201 Station Plz N, Mineola, NY
Lets Catch the MTA "Vintage Special" a train consisting of eight cars from the 1930s through the 1970's and ride history to the Lower East Side for some exploring of key destinations including , Russ n Daughters , Economy Candy , Las Venus, Vintage Holiday finds and lunch at famous Katz's Deli
Meet at the Mineola LIRR Station by 9:15 AM and we will catch the 9:31 to Jamaica . we will be standing by the ticket machines ..... Or meet us at the overpass walk of Jamaica Station by the News Stand at 9:45 -10:05..... We will then take the E train to Queens Plaza
It is here we will catch the Nostalgia Train for its trip on the M line to 2nd Ave and the Lower East Side ...
Here ....there is much history to explore with planned visits to Economy Candy , Vintage and Top recommended stores with Lunch at Katz Deli
Bring Cash as CC's are not accepted at Katz's ...All subways including the Nostalgia train are just the cost of a $2.75 Metro card.. Dress appropriate for what could be a cold day....Gloves etc... Walking is limited to a 4 - 5 square block area.. there is No charge for joining us ..... :)
The cars, which were ordered for the Independent Subway System (IND), were the first subway cars to be identified by their contract numbers, hence the R1/9 designations. R1/9 cars, known as ““City-Cars,” have rattan seats, ceiling fans, incandescent light bulbs, and roll signs for passenger information. Their design of more doors that were also wider and faster, plus increased standing capacity to accommodate crowds, served as the model of modern subway cars, and their dimensions are identical to the latest R160 cars. They were retired from service in 1977.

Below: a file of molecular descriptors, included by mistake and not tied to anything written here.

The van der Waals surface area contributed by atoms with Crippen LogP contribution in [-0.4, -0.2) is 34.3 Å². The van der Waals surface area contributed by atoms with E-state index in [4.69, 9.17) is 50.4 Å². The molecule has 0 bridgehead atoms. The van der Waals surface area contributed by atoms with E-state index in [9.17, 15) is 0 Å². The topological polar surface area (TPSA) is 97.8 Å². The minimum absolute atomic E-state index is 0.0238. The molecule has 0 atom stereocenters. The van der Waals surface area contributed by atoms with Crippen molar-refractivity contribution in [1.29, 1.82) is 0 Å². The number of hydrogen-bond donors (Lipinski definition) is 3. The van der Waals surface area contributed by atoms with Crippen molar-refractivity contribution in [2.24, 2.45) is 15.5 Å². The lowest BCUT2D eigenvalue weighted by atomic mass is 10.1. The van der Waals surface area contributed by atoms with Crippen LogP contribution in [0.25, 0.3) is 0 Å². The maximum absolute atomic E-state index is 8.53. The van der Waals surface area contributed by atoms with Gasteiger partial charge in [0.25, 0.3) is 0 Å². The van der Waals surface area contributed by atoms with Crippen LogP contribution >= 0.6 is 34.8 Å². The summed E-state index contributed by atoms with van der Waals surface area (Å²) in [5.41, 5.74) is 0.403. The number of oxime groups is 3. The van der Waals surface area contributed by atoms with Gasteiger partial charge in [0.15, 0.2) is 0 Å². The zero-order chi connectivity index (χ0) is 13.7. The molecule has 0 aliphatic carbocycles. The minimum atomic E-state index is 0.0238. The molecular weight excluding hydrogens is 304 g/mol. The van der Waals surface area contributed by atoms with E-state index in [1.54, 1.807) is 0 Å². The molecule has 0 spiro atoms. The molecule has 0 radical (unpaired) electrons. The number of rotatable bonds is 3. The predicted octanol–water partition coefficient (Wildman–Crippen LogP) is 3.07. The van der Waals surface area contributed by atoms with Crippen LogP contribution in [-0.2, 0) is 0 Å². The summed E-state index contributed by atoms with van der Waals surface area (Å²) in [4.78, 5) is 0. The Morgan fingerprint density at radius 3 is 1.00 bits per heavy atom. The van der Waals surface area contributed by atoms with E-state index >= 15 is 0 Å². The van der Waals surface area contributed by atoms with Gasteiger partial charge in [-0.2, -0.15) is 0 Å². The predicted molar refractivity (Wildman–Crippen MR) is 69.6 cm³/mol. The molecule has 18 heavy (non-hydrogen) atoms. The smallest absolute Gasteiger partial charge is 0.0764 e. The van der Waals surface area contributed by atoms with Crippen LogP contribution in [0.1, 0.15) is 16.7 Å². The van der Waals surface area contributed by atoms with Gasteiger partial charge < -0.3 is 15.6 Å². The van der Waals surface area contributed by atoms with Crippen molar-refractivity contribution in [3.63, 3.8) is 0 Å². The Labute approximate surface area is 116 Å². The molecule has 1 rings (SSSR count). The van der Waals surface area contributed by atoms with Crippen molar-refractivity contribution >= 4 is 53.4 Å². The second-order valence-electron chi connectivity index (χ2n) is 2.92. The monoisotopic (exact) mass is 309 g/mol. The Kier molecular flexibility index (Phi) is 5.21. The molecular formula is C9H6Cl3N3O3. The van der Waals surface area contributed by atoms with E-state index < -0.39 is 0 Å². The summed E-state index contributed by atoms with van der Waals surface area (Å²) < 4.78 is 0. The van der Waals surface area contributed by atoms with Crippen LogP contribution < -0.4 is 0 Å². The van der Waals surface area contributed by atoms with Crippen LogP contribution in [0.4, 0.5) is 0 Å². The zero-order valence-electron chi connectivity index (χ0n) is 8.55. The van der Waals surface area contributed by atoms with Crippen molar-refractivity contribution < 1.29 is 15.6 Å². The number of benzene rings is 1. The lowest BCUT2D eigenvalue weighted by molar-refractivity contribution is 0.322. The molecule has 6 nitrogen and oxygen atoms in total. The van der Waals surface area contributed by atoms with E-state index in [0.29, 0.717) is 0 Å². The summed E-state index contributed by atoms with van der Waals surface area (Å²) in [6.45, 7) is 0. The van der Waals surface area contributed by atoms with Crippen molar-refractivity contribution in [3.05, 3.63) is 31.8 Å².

VINTAGE FLEET HIGHLIGHTS:
Subway Car No. 100: Manufactured by American Car & Foundry, this R1-type car was the first car in the initial order of 300 placed in service for the opening of the IND subway.
Subway Car No. 484: Part of a 500-car order of R4 cars manufactured by American Car & Foundry. In 1946, this car received a retrofit of bulls-eye lighting and a public address system.
Subway Car No. 1575: Originally manufactured as an R7, this car was sent to the American Car & Foundry factory and rebuilt as prototype of the next generation R10 subway car.
Subway Car No. 6095: In 1925, the Brooklyn-Manhattan Transit Corporation (BMT) introduced a three-car articulated unit called the D-Type Triplex. The design meant passengers could walk from one car to another in the unit through an enclosed passageway. They carried more passengers and had fewer moving parts, making them efficient and easier to maintain.